Using the theory for certain types of risk communication might be important for city planners, who are considering allowing people to build in an area where there is a known risk. But not much is known yet about the dangers of presenting people with highly vivid information.

More is known about the conditions that lead people to discount vivid information and distrust the sender. For example, studies of fear appeals--such as certain anti-smoking advertising--suggests that some vivid messages can lead to undesirable responses. Certain fear messages may actually have led to more kids smoking.

Meszaros said scientists cannot forecast how many Californians are likely to rebuild in the same locations. She said scientists need better social and economic asset databases to test theories about things like disaster resilience, vulnerability and resettlement.

Source: NSF

Explore further: Can science eliminate extreme poverty?

add to favorites email to friend print save as pdf

Related Stories

Fewer shark attacks, above-average fatalities in 2013

Feb 20, 2014

The world experienced the lowest number of shark attacks since 2009, although fatalities in 2013 were above average, according to the University of Florida's International Shark Attack File report released today.

Wolf protection plan raises hackles in Southwest

Oct 30, 2013

In the small, rural community of Reserve, children waiting for the school bus gather inside wooden and mesh cages provided as protection from wolves. Parents consider the "kid cages" a reasonable precaution.

Gender equality creates new school boys

Sep 20, 2013

According to new Norwegian research, decades of gender equality measures have helped to change children's upbringing and their understanding of gender.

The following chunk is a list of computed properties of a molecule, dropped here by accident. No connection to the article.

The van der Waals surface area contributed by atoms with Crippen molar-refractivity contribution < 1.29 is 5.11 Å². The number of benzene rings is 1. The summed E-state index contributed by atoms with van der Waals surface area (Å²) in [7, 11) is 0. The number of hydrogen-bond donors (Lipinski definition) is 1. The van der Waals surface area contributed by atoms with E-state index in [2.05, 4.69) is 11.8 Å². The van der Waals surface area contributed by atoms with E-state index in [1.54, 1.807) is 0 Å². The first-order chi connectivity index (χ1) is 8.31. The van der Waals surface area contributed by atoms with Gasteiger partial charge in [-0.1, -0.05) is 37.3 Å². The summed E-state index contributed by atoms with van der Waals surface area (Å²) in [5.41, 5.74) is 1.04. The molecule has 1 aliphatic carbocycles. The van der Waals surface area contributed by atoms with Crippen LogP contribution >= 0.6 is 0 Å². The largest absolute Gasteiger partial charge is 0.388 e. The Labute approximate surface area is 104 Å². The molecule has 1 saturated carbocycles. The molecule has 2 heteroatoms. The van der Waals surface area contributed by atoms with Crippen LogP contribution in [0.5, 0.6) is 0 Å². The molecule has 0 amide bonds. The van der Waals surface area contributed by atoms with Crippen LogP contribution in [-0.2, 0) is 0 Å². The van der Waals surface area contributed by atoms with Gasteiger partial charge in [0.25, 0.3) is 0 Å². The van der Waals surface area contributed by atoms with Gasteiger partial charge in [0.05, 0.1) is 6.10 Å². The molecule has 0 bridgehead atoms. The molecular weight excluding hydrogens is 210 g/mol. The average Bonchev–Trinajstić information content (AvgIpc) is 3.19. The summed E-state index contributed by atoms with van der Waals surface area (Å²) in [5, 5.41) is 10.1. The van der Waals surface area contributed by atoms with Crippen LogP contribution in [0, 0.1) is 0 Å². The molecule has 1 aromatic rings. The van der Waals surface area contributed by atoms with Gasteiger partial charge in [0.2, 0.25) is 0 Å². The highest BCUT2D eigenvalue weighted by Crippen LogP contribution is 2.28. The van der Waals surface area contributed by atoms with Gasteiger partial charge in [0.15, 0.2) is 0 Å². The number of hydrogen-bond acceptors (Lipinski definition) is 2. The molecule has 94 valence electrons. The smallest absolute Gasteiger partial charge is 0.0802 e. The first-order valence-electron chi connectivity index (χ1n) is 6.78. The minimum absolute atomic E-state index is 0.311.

Recommended for you

Can science eliminate extreme poverty?

Apr 16, 2014

Science has often come to the rescue when it comes to the world's big problems, be it the Green Revolution that helped avoid mass starvation or the small pox vaccine that eradicated the disease. There is ...

Japan stem cell body splashes cash on luxury furniture

Apr 14, 2014

A publicly-funded research institute in Japan, already embattled after accusing one of its own stem cell scientists of faking data, has spent tens of thousands of dollars on designer Italian furniture, reportedly to use up ...

User comments : 0

More news stories

Newlyweds, be careful what you wish for

A statistical analysis of the gift "fulfillments" at several hundred online wedding gift registries suggests that wedding guests are caught between a rock and a hard place when it comes to buying an appropriate gift for the ...

Can new understanding avert tragedy?

As a boy growing up in Syracuse, NY, Sol Hsiang ran an experiment for a school project testing whether plants grow better sprinkled with water vs orange juice. Today, 20 years later, he applies complex statistical ...

Roman dig 'transforms understanding' of ancient port

(Phys.org) —Researchers from the universities of Cambridge and Southampton have discovered a new section of the boundary wall of the ancient Roman port of Ostia, proving the city was much larger than previously ...

Crowd-sourcing Britain's Bronze Age

A new joint project by the British Museum and the UCL Institute of Archaeology is seeking online contributions from members of the public to enhance a major British Bronze Age archive and artefact collection.

Better thermal-imaging lens from waste sulfur

Sulfur left over from refining fossil fuels can be transformed into cheap, lightweight, plastic lenses for infrared devices, including night-vision goggles, a University of Arizona-led international team ...

Hackathon team's GoogolPlex gives Siri extra powers

(Phys.org) —Four freshmen at the University of Pennsylvania have taken Apple's personal assistant Siri to behave as a graduate-level executive assistant which, when asked, is capable of adjusting the temperature ...